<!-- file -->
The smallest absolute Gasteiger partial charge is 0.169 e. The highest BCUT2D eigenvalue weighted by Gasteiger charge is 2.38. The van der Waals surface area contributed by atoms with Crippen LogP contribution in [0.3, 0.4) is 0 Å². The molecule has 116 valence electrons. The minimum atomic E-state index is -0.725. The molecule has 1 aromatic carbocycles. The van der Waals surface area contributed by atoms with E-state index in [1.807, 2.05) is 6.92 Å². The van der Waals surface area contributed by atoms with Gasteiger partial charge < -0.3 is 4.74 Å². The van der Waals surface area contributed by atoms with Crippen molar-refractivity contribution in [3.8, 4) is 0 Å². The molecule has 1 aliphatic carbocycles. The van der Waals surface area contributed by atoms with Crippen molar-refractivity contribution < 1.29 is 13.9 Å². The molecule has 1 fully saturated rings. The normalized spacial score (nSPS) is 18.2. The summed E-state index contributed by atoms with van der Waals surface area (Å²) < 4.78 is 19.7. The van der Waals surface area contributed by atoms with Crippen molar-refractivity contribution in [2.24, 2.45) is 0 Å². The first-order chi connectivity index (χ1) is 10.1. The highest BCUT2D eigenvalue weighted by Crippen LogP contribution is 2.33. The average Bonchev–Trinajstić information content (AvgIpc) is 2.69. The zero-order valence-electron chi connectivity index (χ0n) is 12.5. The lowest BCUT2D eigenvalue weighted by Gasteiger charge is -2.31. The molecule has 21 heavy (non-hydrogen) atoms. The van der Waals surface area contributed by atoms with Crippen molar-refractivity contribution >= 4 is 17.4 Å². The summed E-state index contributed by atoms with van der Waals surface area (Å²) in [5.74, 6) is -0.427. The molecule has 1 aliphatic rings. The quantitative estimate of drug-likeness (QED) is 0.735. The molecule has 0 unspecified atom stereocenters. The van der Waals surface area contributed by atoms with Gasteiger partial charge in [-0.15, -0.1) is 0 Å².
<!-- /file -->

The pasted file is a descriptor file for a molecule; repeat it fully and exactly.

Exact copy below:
The smallest absolute Gasteiger partial charge is 0.169 e. The highest BCUT2D eigenvalue weighted by Gasteiger charge is 2.38. The van der Waals surface area contributed by atoms with Crippen LogP contribution in [0.3, 0.4) is 0 Å². The molecule has 116 valence electrons. The minimum atomic E-state index is -0.725. The molecule has 1 aromatic carbocycles. The van der Waals surface area contributed by atoms with E-state index in [1.807, 2.05) is 6.92 Å². The van der Waals surface area contributed by atoms with Gasteiger partial charge < -0.3 is 4.74 Å². The van der Waals surface area contributed by atoms with Crippen molar-refractivity contribution in [3.8, 4) is 0 Å². The molecule has 1 aliphatic carbocycles. The van der Waals surface area contributed by atoms with Crippen molar-refractivity contribution < 1.29 is 13.9 Å². The molecule has 1 fully saturated rings. The normalized spacial score (nSPS) is 18.2. The summed E-state index contributed by atoms with van der Waals surface area (Å²) < 4.78 is 19.7. The van der Waals surface area contributed by atoms with Crippen molar-refractivity contribution in [2.24, 2.45) is 0 Å². The first-order chi connectivity index (χ1) is 10.1. The highest BCUT2D eigenvalue weighted by Crippen LogP contribution is 2.33. The average Bonchev–Trinajstić information content (AvgIpc) is 2.69. The zero-order valence-electron chi connectivity index (χ0n) is 12.5. The lowest BCUT2D eigenvalue weighted by Gasteiger charge is -2.31. The molecule has 21 heavy (non-hydrogen) atoms. The van der Waals surface area contributed by atoms with Crippen molar-refractivity contribution >= 4 is 17.4 Å². The summed E-state index contributed by atoms with van der Waals surface area (Å²) in [5.74, 6) is -0.427. The molecule has 1 aliphatic rings. The quantitative estimate of drug-likeness (QED) is 0.735. The molecule has 0 unspecified atom stereocenters. The van der Waals surface area contributed by atoms with Gasteiger partial charge in [-0.15, -0.1) is 0 Å².